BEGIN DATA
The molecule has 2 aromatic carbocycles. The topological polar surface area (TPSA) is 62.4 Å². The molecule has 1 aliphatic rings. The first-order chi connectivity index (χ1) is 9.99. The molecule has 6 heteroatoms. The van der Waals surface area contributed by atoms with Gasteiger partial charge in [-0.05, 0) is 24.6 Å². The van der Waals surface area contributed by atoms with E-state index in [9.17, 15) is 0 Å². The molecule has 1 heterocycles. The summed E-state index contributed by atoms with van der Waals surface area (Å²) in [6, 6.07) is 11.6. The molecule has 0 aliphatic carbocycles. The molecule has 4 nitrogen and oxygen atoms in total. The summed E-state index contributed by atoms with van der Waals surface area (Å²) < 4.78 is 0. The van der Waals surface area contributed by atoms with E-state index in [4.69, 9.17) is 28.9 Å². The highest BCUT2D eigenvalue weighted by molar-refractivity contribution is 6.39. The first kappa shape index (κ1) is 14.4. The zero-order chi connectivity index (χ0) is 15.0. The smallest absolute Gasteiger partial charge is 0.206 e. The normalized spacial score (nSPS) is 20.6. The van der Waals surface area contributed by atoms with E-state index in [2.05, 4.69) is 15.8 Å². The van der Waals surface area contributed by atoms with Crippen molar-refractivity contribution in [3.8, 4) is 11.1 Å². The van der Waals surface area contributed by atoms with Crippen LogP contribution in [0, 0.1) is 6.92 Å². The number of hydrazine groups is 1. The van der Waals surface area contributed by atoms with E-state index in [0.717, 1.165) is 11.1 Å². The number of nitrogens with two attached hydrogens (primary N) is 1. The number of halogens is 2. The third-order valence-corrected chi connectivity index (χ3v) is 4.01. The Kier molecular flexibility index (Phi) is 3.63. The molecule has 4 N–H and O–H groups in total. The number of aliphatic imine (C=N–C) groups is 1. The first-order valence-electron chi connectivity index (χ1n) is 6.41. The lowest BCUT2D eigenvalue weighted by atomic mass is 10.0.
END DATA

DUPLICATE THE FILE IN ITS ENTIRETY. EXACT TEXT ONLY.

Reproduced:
The molecule has 2 aromatic carbocycles. The topological polar surface area (TPSA) is 62.4 Å². The molecule has 1 aliphatic rings. The first-order chi connectivity index (χ1) is 9.99. The molecule has 6 heteroatoms. The van der Waals surface area contributed by atoms with Gasteiger partial charge in [-0.05, 0) is 24.6 Å². The van der Waals surface area contributed by atoms with E-state index in [9.17, 15) is 0 Å². The molecule has 1 heterocycles. The summed E-state index contributed by atoms with van der Waals surface area (Å²) in [6, 6.07) is 11.6. The molecule has 0 aliphatic carbocycles. The molecule has 4 nitrogen and oxygen atoms in total. The summed E-state index contributed by atoms with van der Waals surface area (Å²) < 4.78 is 0. The van der Waals surface area contributed by atoms with E-state index in [4.69, 9.17) is 28.9 Å². The highest BCUT2D eigenvalue weighted by molar-refractivity contribution is 6.39. The first kappa shape index (κ1) is 14.4. The zero-order chi connectivity index (χ0) is 15.0. The smallest absolute Gasteiger partial charge is 0.206 e. The normalized spacial score (nSPS) is 20.6. The van der Waals surface area contributed by atoms with E-state index in [2.05, 4.69) is 15.8 Å². The van der Waals surface area contributed by atoms with Crippen molar-refractivity contribution in [3.8, 4) is 11.1 Å². The van der Waals surface area contributed by atoms with Crippen LogP contribution in [0, 0.1) is 6.92 Å². The number of hydrazine groups is 1. The van der Waals surface area contributed by atoms with E-state index in [0.717, 1.165) is 11.1 Å². The number of nitrogens with two attached hydrogens (primary N) is 1. The number of halogens is 2. The third-order valence-corrected chi connectivity index (χ3v) is 4.01. The Kier molecular flexibility index (Phi) is 3.63. The molecule has 4 N–H and O–H groups in total. The number of aliphatic imine (C=N–C) groups is 1. The first-order valence-electron chi connectivity index (χ1n) is 6.41. The lowest BCUT2D eigenvalue weighted by atomic mass is 10.0.